Activities for Expressive Language Delay

By shelly thompson
Mother helping daughter with workbook assignment at home.
Mother helping daughter with workbook assignment at home.

Expressive language delay is a condition in which a child exhibits less than normal ability in vocabulary or producing complex sentences, as well as recalling words, according to the National Institute of Health. In other words, the child may have normal-range language skills and understand verbal or written communication, but has difficulty expressing in words. Educational therapists, resource specialists, tutors, teachers and parents play key roles in evaluating, planning and implementing treatment after a child has been diagnosed. And there are many activities that parents can do at home that help improve language skills.

Talk, Talk, Talk

The Hanen Centre, a not-for-profit charitable organization that works to help children develop the best possible language and literacy skills, says you can turn any activity into a language-building opportunity for your child by doing something we do all day: talk. Describe what your child is doing, feeling or hearing throughout the day and encourage sharing information and storytelling. Paraphrase and expand on your child’s words. Explain activities by telling your child what you are doing as you are doing it. Talk about things you plan to do together. This opens the door to further discussions of before, during and after the plans are implemented. Look at family photos together – and talk about them.

Listen with Patience

The Center for Parent Information and Resources advises parents not force their child to speak. Encourage talk by asking open-ended questions that allow him to expound freely – and listen. Listen with interest to his words. Be patient and allow time to process information and respond even if you have to mentally count seconds to fill what may seem like an awkward eternity. Answer every time your child speaks – it is encouraging and rewarding. Only model good-grammar skills and avoid the temptation to be critical of your child’s mistakes.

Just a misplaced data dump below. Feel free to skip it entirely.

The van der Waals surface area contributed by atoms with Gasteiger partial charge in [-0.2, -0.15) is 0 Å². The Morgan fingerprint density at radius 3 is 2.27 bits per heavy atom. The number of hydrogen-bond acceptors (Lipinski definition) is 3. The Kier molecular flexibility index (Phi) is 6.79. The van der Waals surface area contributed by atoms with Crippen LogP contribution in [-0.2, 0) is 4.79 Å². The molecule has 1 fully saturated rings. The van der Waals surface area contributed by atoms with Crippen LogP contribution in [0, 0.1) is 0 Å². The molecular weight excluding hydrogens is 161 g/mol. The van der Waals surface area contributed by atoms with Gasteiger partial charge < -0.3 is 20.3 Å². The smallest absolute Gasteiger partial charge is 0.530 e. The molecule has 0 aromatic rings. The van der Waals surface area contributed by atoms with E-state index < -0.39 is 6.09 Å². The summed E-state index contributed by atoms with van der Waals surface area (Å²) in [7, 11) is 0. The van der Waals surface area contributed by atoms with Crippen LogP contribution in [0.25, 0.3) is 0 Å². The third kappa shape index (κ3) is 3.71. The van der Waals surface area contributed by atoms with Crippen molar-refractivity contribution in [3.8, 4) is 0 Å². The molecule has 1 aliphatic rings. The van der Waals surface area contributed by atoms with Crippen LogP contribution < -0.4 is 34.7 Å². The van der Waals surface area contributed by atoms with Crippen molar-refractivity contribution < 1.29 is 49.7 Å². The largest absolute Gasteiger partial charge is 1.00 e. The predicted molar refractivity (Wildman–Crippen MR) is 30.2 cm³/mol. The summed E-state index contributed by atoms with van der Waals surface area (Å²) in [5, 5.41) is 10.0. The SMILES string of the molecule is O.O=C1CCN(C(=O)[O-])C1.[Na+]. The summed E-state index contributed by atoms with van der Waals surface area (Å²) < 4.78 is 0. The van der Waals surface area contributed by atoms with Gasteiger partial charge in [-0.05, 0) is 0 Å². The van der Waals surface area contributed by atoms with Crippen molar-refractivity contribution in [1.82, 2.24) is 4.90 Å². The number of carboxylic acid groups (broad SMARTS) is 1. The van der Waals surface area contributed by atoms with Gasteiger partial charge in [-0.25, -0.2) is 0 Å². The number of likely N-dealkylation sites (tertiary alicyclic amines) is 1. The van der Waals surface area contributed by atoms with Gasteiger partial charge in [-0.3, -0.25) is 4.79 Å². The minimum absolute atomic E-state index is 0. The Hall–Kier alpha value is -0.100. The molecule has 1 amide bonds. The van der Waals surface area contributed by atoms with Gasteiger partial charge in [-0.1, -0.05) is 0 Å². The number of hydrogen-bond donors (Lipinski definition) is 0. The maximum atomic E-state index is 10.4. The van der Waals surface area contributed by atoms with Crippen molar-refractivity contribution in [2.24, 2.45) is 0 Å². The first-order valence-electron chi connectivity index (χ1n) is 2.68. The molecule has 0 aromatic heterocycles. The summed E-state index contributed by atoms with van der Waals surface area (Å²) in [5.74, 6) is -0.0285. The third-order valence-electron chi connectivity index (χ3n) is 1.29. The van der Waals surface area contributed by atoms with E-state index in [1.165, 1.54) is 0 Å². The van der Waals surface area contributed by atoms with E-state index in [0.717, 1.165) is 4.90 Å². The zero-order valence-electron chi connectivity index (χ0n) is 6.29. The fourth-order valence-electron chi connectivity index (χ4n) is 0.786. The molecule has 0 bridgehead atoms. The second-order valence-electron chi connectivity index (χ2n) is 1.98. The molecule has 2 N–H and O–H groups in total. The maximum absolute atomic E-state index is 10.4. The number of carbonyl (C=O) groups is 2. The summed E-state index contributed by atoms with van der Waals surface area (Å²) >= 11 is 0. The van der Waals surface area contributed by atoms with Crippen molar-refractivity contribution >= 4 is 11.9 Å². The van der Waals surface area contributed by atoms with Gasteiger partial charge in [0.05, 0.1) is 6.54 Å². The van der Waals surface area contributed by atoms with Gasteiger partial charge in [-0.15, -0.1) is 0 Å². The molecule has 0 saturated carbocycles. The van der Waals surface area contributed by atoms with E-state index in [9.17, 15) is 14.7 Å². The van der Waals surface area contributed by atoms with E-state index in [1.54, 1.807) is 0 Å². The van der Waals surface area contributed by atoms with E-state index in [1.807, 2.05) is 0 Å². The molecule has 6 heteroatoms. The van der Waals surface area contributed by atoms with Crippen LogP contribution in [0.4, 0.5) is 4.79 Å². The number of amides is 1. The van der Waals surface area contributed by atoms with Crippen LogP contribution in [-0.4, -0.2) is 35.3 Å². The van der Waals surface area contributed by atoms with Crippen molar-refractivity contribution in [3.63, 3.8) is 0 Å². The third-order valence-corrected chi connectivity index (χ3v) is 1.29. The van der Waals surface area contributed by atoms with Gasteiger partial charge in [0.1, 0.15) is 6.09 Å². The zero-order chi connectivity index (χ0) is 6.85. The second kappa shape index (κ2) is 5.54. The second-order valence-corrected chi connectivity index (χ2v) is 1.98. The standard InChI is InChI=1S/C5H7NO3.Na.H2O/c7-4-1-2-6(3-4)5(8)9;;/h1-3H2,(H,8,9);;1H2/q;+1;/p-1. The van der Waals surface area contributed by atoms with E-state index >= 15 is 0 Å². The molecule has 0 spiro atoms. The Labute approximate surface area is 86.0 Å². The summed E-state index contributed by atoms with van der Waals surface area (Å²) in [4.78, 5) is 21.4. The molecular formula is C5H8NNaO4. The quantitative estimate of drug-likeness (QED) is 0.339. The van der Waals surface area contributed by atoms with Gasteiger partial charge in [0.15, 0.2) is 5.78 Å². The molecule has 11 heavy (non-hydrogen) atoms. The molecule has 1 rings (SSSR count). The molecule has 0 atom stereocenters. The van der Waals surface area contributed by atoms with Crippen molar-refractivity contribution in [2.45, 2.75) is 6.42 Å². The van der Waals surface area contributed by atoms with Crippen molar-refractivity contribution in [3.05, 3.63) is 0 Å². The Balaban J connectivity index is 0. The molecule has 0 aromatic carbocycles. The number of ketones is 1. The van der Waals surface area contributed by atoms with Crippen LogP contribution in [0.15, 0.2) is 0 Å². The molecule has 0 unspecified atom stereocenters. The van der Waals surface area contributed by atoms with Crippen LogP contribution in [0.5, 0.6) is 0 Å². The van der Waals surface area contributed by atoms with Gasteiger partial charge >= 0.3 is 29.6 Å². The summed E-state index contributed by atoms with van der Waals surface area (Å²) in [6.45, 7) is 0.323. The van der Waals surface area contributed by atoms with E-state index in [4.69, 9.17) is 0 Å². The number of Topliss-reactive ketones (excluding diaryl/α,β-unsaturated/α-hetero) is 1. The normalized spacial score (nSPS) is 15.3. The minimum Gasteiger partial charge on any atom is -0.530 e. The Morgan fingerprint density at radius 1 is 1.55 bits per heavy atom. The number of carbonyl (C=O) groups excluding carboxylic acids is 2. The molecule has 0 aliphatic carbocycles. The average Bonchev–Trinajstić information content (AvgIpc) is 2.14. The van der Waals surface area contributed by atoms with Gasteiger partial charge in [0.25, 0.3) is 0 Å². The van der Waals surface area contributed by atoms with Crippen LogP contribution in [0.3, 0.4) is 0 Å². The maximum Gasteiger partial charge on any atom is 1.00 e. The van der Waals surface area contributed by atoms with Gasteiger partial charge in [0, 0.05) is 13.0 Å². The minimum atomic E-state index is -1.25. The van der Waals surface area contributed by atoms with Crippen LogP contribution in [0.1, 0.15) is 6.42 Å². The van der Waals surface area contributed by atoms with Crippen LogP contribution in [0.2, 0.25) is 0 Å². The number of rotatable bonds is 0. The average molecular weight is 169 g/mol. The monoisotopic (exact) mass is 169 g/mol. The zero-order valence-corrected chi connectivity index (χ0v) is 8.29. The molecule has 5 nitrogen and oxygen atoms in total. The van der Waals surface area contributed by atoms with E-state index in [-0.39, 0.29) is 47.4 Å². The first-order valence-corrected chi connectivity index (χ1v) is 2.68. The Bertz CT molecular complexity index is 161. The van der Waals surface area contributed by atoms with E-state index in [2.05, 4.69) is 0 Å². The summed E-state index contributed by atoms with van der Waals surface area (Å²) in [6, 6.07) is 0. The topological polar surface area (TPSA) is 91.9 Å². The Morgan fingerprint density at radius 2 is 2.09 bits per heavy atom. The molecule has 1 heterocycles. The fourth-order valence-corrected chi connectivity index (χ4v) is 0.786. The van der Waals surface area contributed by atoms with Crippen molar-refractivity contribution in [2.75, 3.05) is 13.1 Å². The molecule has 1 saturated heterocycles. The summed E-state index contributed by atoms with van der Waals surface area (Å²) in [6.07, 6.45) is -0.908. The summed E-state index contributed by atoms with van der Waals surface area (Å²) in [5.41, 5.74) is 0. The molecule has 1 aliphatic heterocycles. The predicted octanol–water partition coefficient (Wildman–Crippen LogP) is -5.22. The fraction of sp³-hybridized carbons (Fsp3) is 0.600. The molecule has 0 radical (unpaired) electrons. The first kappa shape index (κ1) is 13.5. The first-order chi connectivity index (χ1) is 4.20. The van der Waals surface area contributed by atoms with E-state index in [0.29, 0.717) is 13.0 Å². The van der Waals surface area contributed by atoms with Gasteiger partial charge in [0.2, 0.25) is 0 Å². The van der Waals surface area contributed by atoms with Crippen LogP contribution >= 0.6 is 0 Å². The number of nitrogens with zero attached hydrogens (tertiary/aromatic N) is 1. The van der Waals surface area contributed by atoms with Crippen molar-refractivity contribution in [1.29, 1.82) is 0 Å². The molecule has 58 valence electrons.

Sing a Song

The American Speech-Language-Hearing Association advises singing with your child. Learning new songs can help your child learn new words to increase vocabulary. And singing can be beneficial to developing memory skills. Not only can it lift you and your child’s mood, but singing enhances listening skills and expression of ideas with words.

Grab a Book

KidsHealth.org recommends reading aloud to your child. If he loses interest in the words, talk about the pictures and open dialogue. A child’s reading skills are critical to success in school. Reading is a fun activity which opens a world of imagination, enabling children to express and communicate more effectively.

Share in Playtime

Join your child’s world with one-on-one games. Play or do activities that hold his interest as you talk and use gestures that correspond with your words to model and convey meaning. Invite other children with expressive language to play along to help your child learn to express himself more effectively.

About the Author

Shelly Thompson has been writing academic research and creative writing projects published by the University of South Florida since 2006. She specializes in content about parenting, education, nutrition, learning styles, taxonomies, psychology, health, culture and human development (prenatal, gestation, infant, toddler, adolescent and teen). Her other areas of expertise include environmental and educational curricula.